Press release issued: 28 March 2013
Today 33 per cent of the UK population suffers from multiple deprivation — it was 14 per cent in 1983, and over 30 million people (almost half the population) are suffering some degree of financial insecurity. These are just some of the stark findings from the largest and most authoritative study of poverty and deprivation ever conducted in the UK.
The Poverty and Social Exclusion [PSE] project, led by academics at the University of Bristol and funded by the Economic and Social Research Council [ESRC], publishes its first report ‘The Impoverishment of the UK’ today [28 Mar]. The study aims to help to find solutions to tackle the problems of poverty and deprivation.
The PSE approach — now adopted by the UK Government and by a growing number of rich and developing countries — identifies people falling below a publicly-determined minimum standard of living. This method of measuring poverty was pioneered in 1983 and repeated in studies in 1990, 1999, 2002/03 and 2012. The project provides detailed, robust and definitive trends over 30 years.
Key findings from the PSE ‘The Impoverishment of the UK’ report reveal:
Professor David Gordon of the Townsend Centre for International Poverty Research at the University of Bristol and head of the project said: “The results present a remarkably bleak portrait of life in the UK today and the shrinking opportunities faced by the bottom third of UK society. About one third of people in the UK suffer significant difficulties and about a quarter have an unacceptably low standard of living.
“Moreover, this bleak situation will get worse as benefit levels fall in real term, real wages continue to decline and living standards are further squeezed.”
The study has found that a significant and growing proportion of the population, living conditions and opportunities have been going backwards. Housing and heating conditions, in particular, have deteriorated rapidly. The study reveals that:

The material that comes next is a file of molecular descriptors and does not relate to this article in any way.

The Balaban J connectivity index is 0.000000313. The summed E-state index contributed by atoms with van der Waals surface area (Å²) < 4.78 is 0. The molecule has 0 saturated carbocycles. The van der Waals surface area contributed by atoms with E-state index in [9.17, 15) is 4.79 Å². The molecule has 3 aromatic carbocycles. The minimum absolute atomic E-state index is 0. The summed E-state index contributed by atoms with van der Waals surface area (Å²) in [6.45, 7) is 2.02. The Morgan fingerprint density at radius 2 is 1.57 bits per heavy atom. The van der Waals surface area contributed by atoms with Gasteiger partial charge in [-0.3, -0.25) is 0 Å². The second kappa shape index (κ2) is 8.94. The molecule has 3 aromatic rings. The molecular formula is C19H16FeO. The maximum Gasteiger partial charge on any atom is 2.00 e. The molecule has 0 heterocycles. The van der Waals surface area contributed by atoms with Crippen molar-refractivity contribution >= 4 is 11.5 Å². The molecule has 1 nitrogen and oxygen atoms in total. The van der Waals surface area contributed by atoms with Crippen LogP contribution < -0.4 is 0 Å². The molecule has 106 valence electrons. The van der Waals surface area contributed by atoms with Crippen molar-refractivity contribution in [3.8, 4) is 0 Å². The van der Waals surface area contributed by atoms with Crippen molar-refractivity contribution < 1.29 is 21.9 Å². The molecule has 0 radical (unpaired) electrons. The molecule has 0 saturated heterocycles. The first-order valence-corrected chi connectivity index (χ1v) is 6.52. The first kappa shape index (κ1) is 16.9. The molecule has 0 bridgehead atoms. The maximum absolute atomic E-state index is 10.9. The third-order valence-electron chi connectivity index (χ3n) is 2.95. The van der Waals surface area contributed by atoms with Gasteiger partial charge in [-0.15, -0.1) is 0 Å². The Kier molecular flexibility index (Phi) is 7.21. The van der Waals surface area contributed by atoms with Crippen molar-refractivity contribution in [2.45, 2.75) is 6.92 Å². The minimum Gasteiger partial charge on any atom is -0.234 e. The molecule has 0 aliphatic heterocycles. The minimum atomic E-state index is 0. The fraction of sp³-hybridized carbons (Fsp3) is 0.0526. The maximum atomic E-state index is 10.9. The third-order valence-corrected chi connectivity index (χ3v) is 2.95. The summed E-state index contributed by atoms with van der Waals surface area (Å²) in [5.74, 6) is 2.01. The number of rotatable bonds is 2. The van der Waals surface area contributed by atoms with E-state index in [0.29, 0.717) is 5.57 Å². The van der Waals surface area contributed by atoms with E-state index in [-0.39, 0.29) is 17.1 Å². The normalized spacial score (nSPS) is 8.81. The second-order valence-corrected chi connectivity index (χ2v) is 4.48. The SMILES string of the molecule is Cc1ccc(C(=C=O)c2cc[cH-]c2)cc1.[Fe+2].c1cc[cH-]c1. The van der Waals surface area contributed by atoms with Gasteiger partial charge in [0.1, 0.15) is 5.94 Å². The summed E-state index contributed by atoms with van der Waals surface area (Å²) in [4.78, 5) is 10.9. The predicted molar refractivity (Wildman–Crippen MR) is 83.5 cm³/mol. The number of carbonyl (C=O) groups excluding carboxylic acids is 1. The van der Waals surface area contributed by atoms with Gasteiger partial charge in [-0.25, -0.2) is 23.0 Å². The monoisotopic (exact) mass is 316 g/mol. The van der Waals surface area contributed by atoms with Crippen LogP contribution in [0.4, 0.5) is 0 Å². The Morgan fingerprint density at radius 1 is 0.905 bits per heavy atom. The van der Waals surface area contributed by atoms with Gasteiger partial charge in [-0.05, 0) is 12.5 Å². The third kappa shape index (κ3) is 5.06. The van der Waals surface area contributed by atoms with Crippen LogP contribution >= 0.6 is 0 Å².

Increasing numbers of children also lack items considered essential for a stimulating environment and for social participation and development.
There is widespread public agreement on what constitutes a minimally acceptable diet. Over 90 per cent agree that, for children, this means: three meals a day; fresh fruit and vegetables; and meat, fish or a vegetarian equivalent at least once a day.
The research shows that, in households where children go without one or more of these basic food necessities:
Professor David Gordon added: “It is not as a result of negligence but due to a lack of money that so many children are going without adequate food.”
In the study overall, more than one in four adults (28 per cent) have skimped on their own food in the past year so that others in the household may eat.
Significant proportions of the population find it difficult to cope on their current incomes:
Overall, the findings show that people feel poorer:
Joanna Mack from The Open University, who, with Stewart Lansley, devised the study method in 1983, said: “Levels of deprivation today are worse in a number of vital areas – from basic housing to key social activities - than at any point in the past thirty years.
“These trends are a deeply shocking indictment of 30 years of economic and social policy and reflect a rapid growth in inequality. This has meant that, though the economy has doubled in size during this period, those at the bottom have been increasingly left behind.”
SPECIAL BROADCAST - ITV TONIGHT [28 March]
The first results from this study will be broadcast on ITV at 7.30pm on Thursday 28 March in a special Tonight programme on ‘Breadline Britain’.
SURVEY DETAILSThe PSE study is based on two surveys conducted in 2012. The ‘Necessities of Life’ survey was carried out between May and June 2012 and is based on a sample of 1,447 adults aged 16 or over in the Britain and 1,015 in Northern Ireland. The living standards survey interviewed 5,193 households (4,205 in Britain and 988 in Northern Ireland) comprising 12,097 people (9,786 in Britain and 2,311 in Northern Ireland).
The full Living Standards questionnaire can be downloaded from the PSE website: www.poverty.ac.uk.
The PSE: UK research was financed by the Economic and Social Research Council. It is a major collaboration between the University of Bristol, Heriot-Watt University, The Open University, Queen's University Belfast, University of Glasgow and the University of York working with the NatCen and NISRA.
University of Bristol,
Bristol, BS8 1TH, UK
Tel: +44 (0)117 928 9000